“The good news about Deliver! is that we are looking at the sweet spots we see within our business,” says Cochrane. “When we look at the segmentation and product offerings we can see where TNT Express clearly has differentiation. Yes we want to grow the international business and international portfolio but not forgetting we have big domestic businesses around the globe. When we look at single source customers they don’t just come to us for one product. There are customers coming to us with domestic, international and special services needs.”

The boom in e-commerce has given small and medium enterprises (SMEs) the chance to take on the big retail brands and Cochrane will be targeting these smaller businesses.

“We are not forgetting about our corporates and majors but we see opportunities in the SME sector,” he confirms. “SMEs in our book sit very well with what government wants to encourage here at home and from an export perspective. We have great links with UK Trade & Investment and have been doing a lot of work together encouraging export from the UK.”

Cochrane talks of TNT Express being a “one-stop-shop” for the full range of his customers’ delivery needs, from high value documents and small packets to heavy parcels and full pallets.

“Special Services is also hugely important because we see ourselves as being pretty unique there – you can come to us for a one-stop-shop,” he explains. “We are not a one trick pony. We have a product offering from small parcels to palletised freight. What attracts customers is that we will pick up a box as much as we will pick up a pallet.  We will hold your product and even offer a pallet storage solution. Creating solutions is where we see our forte.”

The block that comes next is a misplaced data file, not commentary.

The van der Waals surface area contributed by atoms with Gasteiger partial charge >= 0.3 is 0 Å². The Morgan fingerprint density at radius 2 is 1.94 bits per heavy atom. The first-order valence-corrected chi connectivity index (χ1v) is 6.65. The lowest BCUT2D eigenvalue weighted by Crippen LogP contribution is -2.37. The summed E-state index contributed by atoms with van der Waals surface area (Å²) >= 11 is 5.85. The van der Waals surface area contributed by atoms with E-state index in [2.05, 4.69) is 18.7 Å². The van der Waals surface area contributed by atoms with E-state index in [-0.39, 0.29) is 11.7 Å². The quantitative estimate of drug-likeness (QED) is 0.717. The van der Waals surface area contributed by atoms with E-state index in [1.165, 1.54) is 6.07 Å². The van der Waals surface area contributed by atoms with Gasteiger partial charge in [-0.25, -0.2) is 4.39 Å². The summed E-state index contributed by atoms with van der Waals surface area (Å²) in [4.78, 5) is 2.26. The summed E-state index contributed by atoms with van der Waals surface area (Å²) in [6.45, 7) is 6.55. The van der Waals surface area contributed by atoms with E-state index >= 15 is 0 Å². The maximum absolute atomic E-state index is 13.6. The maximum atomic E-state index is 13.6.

Pallet network

Although TNT Express has not traditionally been seen as a pallet carrier, Cochrane says pallets are an integral part of the network.

“In the hub we have machines that are sorting the boxed freight then underneath are the pallet sorts,” he says. “That is why we still run 7.5t trucks, so we can deliver or collect a pallet and a box at the same time. We have designed our network and our automation to offer that structure to the client. We have a huge European road network but we also have the European air network so we can fly it or road it out of the country.

“Pallets and parcels will always go on the same vehicle because it is not about creating a parcel network and a pallet network. It comes back to flexibility for the client – if you’ve got a box and a pallet to be delivered do you want that on two separate vehicles? That is inefficient for the carrier or integrator – it is more efficient to have the whole lot delivered in one.”

While 7.5t trucks with tail lifts are well suited to a B2B pallet/parcel operation, they are probably too big for a B2C service.

“We also brought in some 5t trucks in the last fleet replacement we did,” says Cochrane. “People say ‘TNT is not into B2C’ yet a fair share of what we deliver in the UK domestic market goes to a residential address.